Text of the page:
Tuesday, April 19, 2016

Do What Matters Now

I spent the weekend in Portland. The weather was beautiful, and overall, I had a rather nice time. I got to see an online friend (I won't say who, out of respect for that person's anonymity). I got to meet some new people, and I got to spend time with my parents, my sister, and wonderful family friends from my childhood. 

The weather was beautiful, and it showed the city off well. We were staying in a hotel on the Willamette River. I could stand on the balcony of my room and watch people fish for Chinook salmon. In fact, there was a regular traffic jam of boats on the river. The hotel restaurant had a nice deck we could sit on and talk over our drinks while we watched the river. That was good for the soul.

But I was there for a very sad reason. A good friend of my family died unexpectedly at the end of February, and there was a service for him on Saturday. I am so sorry he is gone, but I am really glad I went to the service. He was a wonderful man, and the testimonials from his friends and family at the service made that abundantly clear. He was remembered as a man who helped others, and who made sure the people he cared about knew he cared about them. There were people at the service from all phases of his life, from childhood friends to recent colleagues. We all cried and laughed our way through stories about his strengths and his quirks. 

He was not a young man, but he was not especially old, either. It felt very much like he was someone who died before his time here should have been done. Many of us talked about how this was a powerful reminder not to put off the things that matter. He had plans for travel that I wish he had gotten to fulfill, and no doubt many other great things he would have done if he had more time. But on the fundamentals, I think he succeeded in doing what matters in his life. When I saw him last (during our pre-Petunia Oregon vacation), he seemed genuinely happy with the life he had made. He liked his work. He loved his garden and his deck, and he enjoyed showing people around the city he had settled in. He liked to travel, and he saw a lot of places in his life. He was a wonderful father, husband, brother, son, and friend. I feel better for having known him. That is a pretty good legacy, really, and after listening to his oldest friends talk about him at the service, I think he has such a good legacy because he didn't put off the important things.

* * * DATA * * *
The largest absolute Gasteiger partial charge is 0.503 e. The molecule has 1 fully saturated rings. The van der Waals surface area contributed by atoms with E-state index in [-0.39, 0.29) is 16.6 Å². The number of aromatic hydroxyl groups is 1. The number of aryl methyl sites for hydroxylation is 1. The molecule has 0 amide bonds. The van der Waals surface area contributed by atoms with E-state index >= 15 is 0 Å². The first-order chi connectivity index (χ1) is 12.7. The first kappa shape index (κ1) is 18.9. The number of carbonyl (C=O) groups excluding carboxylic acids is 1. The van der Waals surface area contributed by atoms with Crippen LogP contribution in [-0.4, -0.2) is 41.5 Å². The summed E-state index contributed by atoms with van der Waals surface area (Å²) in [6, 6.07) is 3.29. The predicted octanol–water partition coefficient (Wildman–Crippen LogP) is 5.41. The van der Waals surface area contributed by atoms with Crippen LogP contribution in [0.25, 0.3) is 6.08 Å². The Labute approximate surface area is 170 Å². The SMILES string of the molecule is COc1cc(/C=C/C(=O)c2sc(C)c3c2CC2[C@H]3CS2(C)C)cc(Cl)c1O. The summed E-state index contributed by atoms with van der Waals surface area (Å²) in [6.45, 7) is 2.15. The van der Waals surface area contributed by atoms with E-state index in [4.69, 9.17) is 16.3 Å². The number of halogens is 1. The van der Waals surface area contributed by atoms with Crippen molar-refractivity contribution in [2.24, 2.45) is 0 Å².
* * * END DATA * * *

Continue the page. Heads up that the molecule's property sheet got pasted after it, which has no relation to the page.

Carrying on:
We none of us know how long we have. It is not especially profound to say it, but perhaps we all just need to be reminded now and then.  Do what matters now. 


  1. Welcome back. I'm sorry the visit was for a sad reason, and that your friend went too soon. It always makes me think of (too many) friends and family we lost too early and what they would have wished to do with their lives had they lived.

    I didn't realize (or perhaps remember?) you were from that area. We recently visited briefly, and were reminded how lovely it is. I hope to go back soon.

  2. Thanks for your kind wishes.

    I'm not from Portland- our friends just moved there at some point. It is a beautiful region, though!

  3. I charged into some time intensive changes after my mother died. Early on, my sister said "are you sure you want to do that now?" I'd been thinking about the changes for a while but there was definitely a component of "this is too important to put off any longer". Indeed, we need to "do what matters now".


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